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Economists say strong home sales this spring could drive job creation, as well as boost personal wealth and consumer confidence.

As a black graphic designer, Xavier Ruffin wanted to like the show Mad Men, but was disappointed with its portrayal of black people. His Web series Mad Black Men is part spoof, part dramedy.

For the second year, hundreds of visual-effects workers will be protesting instead of celebrating Hollywood's big night. They say subsidies luring studios abroad are draining the profession.

Despite federal protections, slow-moving wild donkeys are being targeted, and the shooters are getting away with it. Originally gold miners' pack animals, burros are symbolic of the American West.

Bertha, which got stuck digging a Seattle highway tunnel, is 60 feet below ground and can't move forward — or backward. Now a rescue plan is underway to fix the five-story-tall machine.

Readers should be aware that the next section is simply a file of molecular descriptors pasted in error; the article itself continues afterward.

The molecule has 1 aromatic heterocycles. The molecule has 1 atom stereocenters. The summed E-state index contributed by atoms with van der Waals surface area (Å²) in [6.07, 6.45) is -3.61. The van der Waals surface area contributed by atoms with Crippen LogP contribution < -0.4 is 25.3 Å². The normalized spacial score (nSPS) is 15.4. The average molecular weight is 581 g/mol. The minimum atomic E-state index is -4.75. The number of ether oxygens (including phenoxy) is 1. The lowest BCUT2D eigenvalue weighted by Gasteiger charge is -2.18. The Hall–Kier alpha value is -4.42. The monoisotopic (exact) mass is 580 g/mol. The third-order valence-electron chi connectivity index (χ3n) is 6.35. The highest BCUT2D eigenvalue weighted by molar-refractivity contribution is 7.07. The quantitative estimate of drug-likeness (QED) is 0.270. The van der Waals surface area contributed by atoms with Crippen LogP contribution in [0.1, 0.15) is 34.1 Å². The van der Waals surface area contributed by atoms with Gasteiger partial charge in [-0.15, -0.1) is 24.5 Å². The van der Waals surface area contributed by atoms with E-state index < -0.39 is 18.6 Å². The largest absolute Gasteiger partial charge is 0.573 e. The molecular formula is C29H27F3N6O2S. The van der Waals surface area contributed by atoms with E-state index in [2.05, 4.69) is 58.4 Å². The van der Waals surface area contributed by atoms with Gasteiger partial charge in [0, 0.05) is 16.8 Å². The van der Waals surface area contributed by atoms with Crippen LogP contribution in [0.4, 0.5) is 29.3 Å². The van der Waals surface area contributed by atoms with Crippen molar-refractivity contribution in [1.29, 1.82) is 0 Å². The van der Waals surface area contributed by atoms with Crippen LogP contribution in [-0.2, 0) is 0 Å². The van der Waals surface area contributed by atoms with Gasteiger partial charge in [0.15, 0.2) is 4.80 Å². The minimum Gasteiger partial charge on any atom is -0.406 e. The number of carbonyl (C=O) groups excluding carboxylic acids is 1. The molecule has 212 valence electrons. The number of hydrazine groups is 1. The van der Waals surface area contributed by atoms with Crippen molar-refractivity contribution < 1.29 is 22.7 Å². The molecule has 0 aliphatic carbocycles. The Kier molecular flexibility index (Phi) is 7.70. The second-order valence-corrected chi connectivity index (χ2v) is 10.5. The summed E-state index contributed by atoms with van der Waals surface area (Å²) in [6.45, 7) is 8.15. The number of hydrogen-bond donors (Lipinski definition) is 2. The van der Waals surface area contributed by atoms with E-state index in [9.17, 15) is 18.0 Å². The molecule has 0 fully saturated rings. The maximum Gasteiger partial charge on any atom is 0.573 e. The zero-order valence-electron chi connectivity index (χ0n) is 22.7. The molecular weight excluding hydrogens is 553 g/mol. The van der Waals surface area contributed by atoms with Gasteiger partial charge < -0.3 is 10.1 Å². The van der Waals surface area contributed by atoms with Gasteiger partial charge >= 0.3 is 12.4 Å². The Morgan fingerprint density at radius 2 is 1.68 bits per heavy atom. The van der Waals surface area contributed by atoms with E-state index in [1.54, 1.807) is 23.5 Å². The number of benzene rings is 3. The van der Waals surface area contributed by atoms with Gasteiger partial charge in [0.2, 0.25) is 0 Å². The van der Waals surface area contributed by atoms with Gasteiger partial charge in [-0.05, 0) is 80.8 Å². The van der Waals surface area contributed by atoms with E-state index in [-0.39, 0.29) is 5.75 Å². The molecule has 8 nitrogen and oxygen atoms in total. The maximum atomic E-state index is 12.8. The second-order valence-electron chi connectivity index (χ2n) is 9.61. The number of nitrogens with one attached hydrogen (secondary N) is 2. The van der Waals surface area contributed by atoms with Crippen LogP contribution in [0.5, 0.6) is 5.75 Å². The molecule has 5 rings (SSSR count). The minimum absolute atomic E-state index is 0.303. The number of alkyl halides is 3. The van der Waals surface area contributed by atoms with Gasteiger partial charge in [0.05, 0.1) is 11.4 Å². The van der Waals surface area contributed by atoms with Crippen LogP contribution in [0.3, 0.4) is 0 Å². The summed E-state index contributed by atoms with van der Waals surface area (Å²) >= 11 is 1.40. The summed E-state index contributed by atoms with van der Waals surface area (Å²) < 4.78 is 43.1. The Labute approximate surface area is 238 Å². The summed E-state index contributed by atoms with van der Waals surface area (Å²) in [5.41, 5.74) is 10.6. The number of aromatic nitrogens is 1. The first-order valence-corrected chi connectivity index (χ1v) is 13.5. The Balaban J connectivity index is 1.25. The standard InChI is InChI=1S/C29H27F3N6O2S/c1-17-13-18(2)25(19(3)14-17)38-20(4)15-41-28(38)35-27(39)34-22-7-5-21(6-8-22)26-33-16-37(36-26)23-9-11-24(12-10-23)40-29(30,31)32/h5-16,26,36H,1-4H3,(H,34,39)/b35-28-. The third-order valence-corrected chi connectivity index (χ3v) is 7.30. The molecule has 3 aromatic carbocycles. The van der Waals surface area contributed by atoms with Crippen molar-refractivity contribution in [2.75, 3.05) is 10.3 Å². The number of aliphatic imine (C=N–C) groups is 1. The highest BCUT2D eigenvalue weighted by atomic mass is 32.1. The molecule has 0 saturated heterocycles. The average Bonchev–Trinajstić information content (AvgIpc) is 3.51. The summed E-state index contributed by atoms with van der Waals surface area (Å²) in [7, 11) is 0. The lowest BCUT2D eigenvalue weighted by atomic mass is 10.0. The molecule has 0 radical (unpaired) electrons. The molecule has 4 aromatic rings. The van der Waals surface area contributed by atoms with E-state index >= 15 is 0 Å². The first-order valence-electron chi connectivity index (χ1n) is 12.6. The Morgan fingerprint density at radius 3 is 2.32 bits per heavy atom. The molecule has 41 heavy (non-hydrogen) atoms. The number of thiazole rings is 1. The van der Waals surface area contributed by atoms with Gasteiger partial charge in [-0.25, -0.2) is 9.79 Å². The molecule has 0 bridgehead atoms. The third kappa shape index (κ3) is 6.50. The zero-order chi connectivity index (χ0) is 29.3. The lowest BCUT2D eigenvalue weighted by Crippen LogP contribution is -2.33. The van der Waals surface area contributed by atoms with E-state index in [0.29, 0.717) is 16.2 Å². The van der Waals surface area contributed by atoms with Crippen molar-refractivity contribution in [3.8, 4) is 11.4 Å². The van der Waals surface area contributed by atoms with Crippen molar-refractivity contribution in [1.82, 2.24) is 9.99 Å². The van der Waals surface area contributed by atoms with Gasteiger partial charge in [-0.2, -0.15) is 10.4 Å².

In Michigan, Debbie Dingell is announcing that she will run for Congress in the district represented by her husband since 1959. John Dingell recently announced his own retirement.

The Clinton Presidential Library is releasing thousands formerly secret documents that date back to the Clinton presidency. They offer close look at the operations of the Clinton White House.

Ousted Ukrainian President Viktor Yanukovych made his first public speech since fleeing the country. Financial Times reporter Courtney Weaver discusses the new conference and its reception in Crimea.

Secret documents provided by Edward Snowden reveal a program shared by the National Security Agency and the UK's surveillance agency. Spencer Ackerman of The Guardian explains "Optic Nerve."

Refugees once fled to Syria. Now, record numbers are fleeing from it. And the exodus is straining the stability of neighbors who are struggling to support both their own citizens and the displaced.

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